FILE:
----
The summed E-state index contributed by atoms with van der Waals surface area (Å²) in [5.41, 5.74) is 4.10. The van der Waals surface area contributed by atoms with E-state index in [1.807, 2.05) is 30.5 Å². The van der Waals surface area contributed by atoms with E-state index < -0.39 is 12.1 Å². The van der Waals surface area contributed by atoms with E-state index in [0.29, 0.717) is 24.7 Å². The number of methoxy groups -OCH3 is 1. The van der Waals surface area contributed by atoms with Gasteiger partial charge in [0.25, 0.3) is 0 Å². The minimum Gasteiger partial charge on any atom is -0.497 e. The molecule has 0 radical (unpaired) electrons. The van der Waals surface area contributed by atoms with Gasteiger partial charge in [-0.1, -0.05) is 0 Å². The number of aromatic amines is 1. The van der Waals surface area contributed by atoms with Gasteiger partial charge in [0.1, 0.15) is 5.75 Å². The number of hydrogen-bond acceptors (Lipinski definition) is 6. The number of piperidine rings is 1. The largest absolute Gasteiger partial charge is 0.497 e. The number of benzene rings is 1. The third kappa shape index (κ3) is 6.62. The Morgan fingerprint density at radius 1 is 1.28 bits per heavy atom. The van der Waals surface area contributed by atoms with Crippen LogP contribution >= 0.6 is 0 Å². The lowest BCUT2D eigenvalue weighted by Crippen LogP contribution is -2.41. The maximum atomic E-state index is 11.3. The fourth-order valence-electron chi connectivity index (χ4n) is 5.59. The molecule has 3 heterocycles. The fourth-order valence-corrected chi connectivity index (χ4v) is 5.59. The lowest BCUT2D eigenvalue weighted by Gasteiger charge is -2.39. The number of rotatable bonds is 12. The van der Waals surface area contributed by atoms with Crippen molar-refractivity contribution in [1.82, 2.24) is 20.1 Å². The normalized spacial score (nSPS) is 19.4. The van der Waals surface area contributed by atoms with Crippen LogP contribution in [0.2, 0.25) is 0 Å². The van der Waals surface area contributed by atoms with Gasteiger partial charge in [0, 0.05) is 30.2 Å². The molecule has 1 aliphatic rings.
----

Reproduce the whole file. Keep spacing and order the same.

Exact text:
The summed E-state index contributed by atoms with van der Waals surface area (Å²) in [5.41, 5.74) is 4.10. The van der Waals surface area contributed by atoms with E-state index in [1.807, 2.05) is 30.5 Å². The van der Waals surface area contributed by atoms with E-state index < -0.39 is 12.1 Å². The van der Waals surface area contributed by atoms with E-state index in [0.29, 0.717) is 24.7 Å². The number of methoxy groups -OCH3 is 1. The van der Waals surface area contributed by atoms with Gasteiger partial charge in [0.25, 0.3) is 0 Å². The minimum Gasteiger partial charge on any atom is -0.497 e. The molecule has 0 radical (unpaired) electrons. The van der Waals surface area contributed by atoms with Gasteiger partial charge in [-0.1, -0.05) is 0 Å². The number of aromatic amines is 1. The van der Waals surface area contributed by atoms with Gasteiger partial charge in [0.1, 0.15) is 5.75 Å². The number of hydrogen-bond acceptors (Lipinski definition) is 6. The number of piperidine rings is 1. The largest absolute Gasteiger partial charge is 0.497 e. The number of benzene rings is 1. The third kappa shape index (κ3) is 6.62. The Morgan fingerprint density at radius 1 is 1.28 bits per heavy atom. The van der Waals surface area contributed by atoms with Crippen LogP contribution >= 0.6 is 0 Å². The lowest BCUT2D eigenvalue weighted by Crippen LogP contribution is -2.41. The maximum atomic E-state index is 11.3. The fourth-order valence-electron chi connectivity index (χ4n) is 5.59. The molecule has 3 heterocycles. The fourth-order valence-corrected chi connectivity index (χ4v) is 5.59. The lowest BCUT2D eigenvalue weighted by Gasteiger charge is -2.39. The number of rotatable bonds is 12. The van der Waals surface area contributed by atoms with Crippen molar-refractivity contribution in [1.82, 2.24) is 20.1 Å². The normalized spacial score (nSPS) is 19.4. The van der Waals surface area contributed by atoms with Crippen LogP contribution in [0.2, 0.25) is 0 Å². The van der Waals surface area contributed by atoms with Gasteiger partial charge in [0, 0.05) is 30.2 Å². The molecule has 1 aliphatic rings.